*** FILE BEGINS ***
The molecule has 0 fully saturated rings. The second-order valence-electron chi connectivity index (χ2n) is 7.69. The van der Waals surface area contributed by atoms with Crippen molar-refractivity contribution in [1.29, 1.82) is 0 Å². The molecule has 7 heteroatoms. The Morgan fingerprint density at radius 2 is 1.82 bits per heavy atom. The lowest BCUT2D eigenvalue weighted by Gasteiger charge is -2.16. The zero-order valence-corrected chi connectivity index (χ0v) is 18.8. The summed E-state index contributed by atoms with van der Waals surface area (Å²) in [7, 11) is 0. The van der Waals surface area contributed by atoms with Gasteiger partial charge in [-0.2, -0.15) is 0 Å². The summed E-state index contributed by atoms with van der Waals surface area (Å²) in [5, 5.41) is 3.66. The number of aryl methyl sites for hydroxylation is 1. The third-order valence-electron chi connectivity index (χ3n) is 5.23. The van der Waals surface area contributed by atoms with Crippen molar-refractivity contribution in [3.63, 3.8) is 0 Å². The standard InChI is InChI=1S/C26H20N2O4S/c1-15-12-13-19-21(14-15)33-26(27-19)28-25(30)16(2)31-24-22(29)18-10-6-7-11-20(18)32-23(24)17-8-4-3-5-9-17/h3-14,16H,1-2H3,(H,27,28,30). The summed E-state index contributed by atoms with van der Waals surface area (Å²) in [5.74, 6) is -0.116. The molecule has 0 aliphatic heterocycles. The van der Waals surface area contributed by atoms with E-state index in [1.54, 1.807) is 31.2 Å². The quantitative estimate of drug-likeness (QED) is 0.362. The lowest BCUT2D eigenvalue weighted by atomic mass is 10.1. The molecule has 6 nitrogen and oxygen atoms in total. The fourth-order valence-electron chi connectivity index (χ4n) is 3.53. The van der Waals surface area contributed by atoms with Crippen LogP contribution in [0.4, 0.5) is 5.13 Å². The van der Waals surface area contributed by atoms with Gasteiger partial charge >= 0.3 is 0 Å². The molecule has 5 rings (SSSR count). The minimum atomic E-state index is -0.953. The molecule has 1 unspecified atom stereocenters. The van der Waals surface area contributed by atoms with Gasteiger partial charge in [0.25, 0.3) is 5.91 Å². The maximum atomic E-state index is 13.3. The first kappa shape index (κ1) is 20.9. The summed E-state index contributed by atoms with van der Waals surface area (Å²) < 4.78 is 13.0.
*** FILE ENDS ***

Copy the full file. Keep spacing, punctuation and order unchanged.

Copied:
The molecule has 0 fully saturated rings. The second-order valence-electron chi connectivity index (χ2n) is 7.69. The van der Waals surface area contributed by atoms with Crippen molar-refractivity contribution in [1.29, 1.82) is 0 Å². The molecule has 7 heteroatoms. The Morgan fingerprint density at radius 2 is 1.82 bits per heavy atom. The lowest BCUT2D eigenvalue weighted by Gasteiger charge is -2.16. The zero-order valence-corrected chi connectivity index (χ0v) is 18.8. The summed E-state index contributed by atoms with van der Waals surface area (Å²) in [7, 11) is 0. The van der Waals surface area contributed by atoms with Gasteiger partial charge in [-0.2, -0.15) is 0 Å². The summed E-state index contributed by atoms with van der Waals surface area (Å²) in [5, 5.41) is 3.66. The number of aryl methyl sites for hydroxylation is 1. The third-order valence-electron chi connectivity index (χ3n) is 5.23. The van der Waals surface area contributed by atoms with Crippen molar-refractivity contribution in [3.63, 3.8) is 0 Å². The standard InChI is InChI=1S/C26H20N2O4S/c1-15-12-13-19-21(14-15)33-26(27-19)28-25(30)16(2)31-24-22(29)18-10-6-7-11-20(18)32-23(24)17-8-4-3-5-9-17/h3-14,16H,1-2H3,(H,27,28,30). The summed E-state index contributed by atoms with van der Waals surface area (Å²) in [5.74, 6) is -0.116. The molecule has 0 aliphatic heterocycles. The van der Waals surface area contributed by atoms with E-state index in [1.54, 1.807) is 31.2 Å². The quantitative estimate of drug-likeness (QED) is 0.362. The lowest BCUT2D eigenvalue weighted by atomic mass is 10.1. The molecule has 6 nitrogen and oxygen atoms in total. The fourth-order valence-electron chi connectivity index (χ4n) is 3.53. The van der Waals surface area contributed by atoms with Crippen LogP contribution in [0.4, 0.5) is 5.13 Å². The van der Waals surface area contributed by atoms with Gasteiger partial charge >= 0.3 is 0 Å². The molecule has 5 rings (SSSR count). The minimum atomic E-state index is -0.953. The molecule has 1 unspecified atom stereocenters. The van der Waals surface area contributed by atoms with Gasteiger partial charge in [0.25, 0.3) is 5.91 Å². The maximum atomic E-state index is 13.3. The first kappa shape index (κ1) is 20.9. The summed E-state index contributed by atoms with van der Waals surface area (Å²) < 4.78 is 13.0.